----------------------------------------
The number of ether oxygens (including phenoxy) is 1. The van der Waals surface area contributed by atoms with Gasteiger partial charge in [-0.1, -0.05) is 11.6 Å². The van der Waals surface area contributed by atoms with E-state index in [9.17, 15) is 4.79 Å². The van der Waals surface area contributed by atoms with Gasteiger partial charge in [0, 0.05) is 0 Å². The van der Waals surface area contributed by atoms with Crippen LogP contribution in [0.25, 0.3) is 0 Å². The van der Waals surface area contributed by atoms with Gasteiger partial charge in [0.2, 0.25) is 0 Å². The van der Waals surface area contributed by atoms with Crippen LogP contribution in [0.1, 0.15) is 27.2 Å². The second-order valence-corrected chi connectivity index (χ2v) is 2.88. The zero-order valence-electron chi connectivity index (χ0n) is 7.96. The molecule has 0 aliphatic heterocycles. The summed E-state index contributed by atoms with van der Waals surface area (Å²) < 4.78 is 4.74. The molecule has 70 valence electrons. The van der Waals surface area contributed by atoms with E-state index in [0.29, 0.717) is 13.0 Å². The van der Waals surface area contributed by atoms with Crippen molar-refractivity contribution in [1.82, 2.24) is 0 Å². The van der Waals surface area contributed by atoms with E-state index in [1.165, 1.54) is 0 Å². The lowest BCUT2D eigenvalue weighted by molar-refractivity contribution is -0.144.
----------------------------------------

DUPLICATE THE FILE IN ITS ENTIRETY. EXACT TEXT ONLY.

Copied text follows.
The number of ether oxygens (including phenoxy) is 1. The van der Waals surface area contributed by atoms with Gasteiger partial charge in [-0.1, -0.05) is 11.6 Å². The van der Waals surface area contributed by atoms with E-state index in [9.17, 15) is 4.79 Å². The van der Waals surface area contributed by atoms with Gasteiger partial charge in [0, 0.05) is 0 Å². The van der Waals surface area contributed by atoms with Crippen LogP contribution in [0.25, 0.3) is 0 Å². The van der Waals surface area contributed by atoms with Gasteiger partial charge in [0.2, 0.25) is 0 Å². The van der Waals surface area contributed by atoms with Crippen LogP contribution in [0.1, 0.15) is 27.2 Å². The second-order valence-corrected chi connectivity index (χ2v) is 2.88. The zero-order valence-electron chi connectivity index (χ0n) is 7.96. The molecule has 0 aliphatic heterocycles. The summed E-state index contributed by atoms with van der Waals surface area (Å²) < 4.78 is 4.74. The molecule has 70 valence electrons. The van der Waals surface area contributed by atoms with E-state index in [0.29, 0.717) is 13.0 Å². The van der Waals surface area contributed by atoms with Crippen molar-refractivity contribution in [1.82, 2.24) is 0 Å². The van der Waals surface area contributed by atoms with E-state index in [1.165, 1.54) is 0 Å². The lowest BCUT2D eigenvalue weighted by molar-refractivity contribution is -0.144.